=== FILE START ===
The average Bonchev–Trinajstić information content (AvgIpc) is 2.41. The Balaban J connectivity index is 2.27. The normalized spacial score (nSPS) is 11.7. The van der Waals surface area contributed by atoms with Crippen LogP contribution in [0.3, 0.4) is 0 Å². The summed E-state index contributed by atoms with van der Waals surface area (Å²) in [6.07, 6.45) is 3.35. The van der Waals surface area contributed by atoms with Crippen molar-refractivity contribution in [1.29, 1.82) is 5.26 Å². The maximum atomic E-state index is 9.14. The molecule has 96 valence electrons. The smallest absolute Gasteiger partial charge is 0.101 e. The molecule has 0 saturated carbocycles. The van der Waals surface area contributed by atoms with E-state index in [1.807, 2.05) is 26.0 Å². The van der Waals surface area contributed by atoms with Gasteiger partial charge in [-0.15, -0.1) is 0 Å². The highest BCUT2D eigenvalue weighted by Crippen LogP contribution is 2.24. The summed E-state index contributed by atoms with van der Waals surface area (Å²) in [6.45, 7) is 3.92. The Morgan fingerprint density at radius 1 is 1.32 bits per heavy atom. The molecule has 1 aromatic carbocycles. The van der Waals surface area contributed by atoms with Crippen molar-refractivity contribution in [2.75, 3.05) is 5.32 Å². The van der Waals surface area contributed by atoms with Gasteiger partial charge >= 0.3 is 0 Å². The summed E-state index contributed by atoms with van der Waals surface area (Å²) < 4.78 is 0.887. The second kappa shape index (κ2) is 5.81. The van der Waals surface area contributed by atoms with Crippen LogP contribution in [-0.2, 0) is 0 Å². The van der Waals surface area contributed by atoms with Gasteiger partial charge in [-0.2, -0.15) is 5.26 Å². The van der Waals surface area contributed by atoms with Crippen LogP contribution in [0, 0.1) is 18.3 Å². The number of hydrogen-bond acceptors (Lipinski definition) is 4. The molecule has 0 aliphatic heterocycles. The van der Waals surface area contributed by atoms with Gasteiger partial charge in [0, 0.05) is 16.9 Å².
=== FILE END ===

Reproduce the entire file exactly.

The average Bonchev–Trinajstić information content (AvgIpc) is 2.41. The Balaban J connectivity index is 2.27. The normalized spacial score (nSPS) is 11.7. The van der Waals surface area contributed by atoms with Crippen LogP contribution in [0.3, 0.4) is 0 Å². The summed E-state index contributed by atoms with van der Waals surface area (Å²) in [6.07, 6.45) is 3.35. The van der Waals surface area contributed by atoms with Crippen molar-refractivity contribution in [1.29, 1.82) is 5.26 Å². The maximum atomic E-state index is 9.14. The molecule has 96 valence electrons. The smallest absolute Gasteiger partial charge is 0.101 e. The molecule has 0 saturated carbocycles. The van der Waals surface area contributed by atoms with E-state index in [1.807, 2.05) is 26.0 Å². The van der Waals surface area contributed by atoms with Gasteiger partial charge in [-0.15, -0.1) is 0 Å². The highest BCUT2D eigenvalue weighted by Crippen LogP contribution is 2.24. The summed E-state index contributed by atoms with van der Waals surface area (Å²) in [6.45, 7) is 3.92. The Morgan fingerprint density at radius 1 is 1.32 bits per heavy atom. The molecule has 1 aromatic carbocycles. The van der Waals surface area contributed by atoms with Crippen molar-refractivity contribution in [2.75, 3.05) is 5.32 Å². The van der Waals surface area contributed by atoms with Gasteiger partial charge >= 0.3 is 0 Å². The summed E-state index contributed by atoms with van der Waals surface area (Å²) < 4.78 is 0.887. The second kappa shape index (κ2) is 5.81. The van der Waals surface area contributed by atoms with Crippen LogP contribution in [-0.2, 0) is 0 Å². The van der Waals surface area contributed by atoms with Gasteiger partial charge in [-0.2, -0.15) is 5.26 Å². The van der Waals surface area contributed by atoms with Crippen LogP contribution in [0, 0.1) is 18.3 Å². The number of hydrogen-bond acceptors (Lipinski definition) is 4. The molecule has 0 aliphatic heterocycles. The van der Waals surface area contributed by atoms with Gasteiger partial charge in [0, 0.05) is 16.9 Å².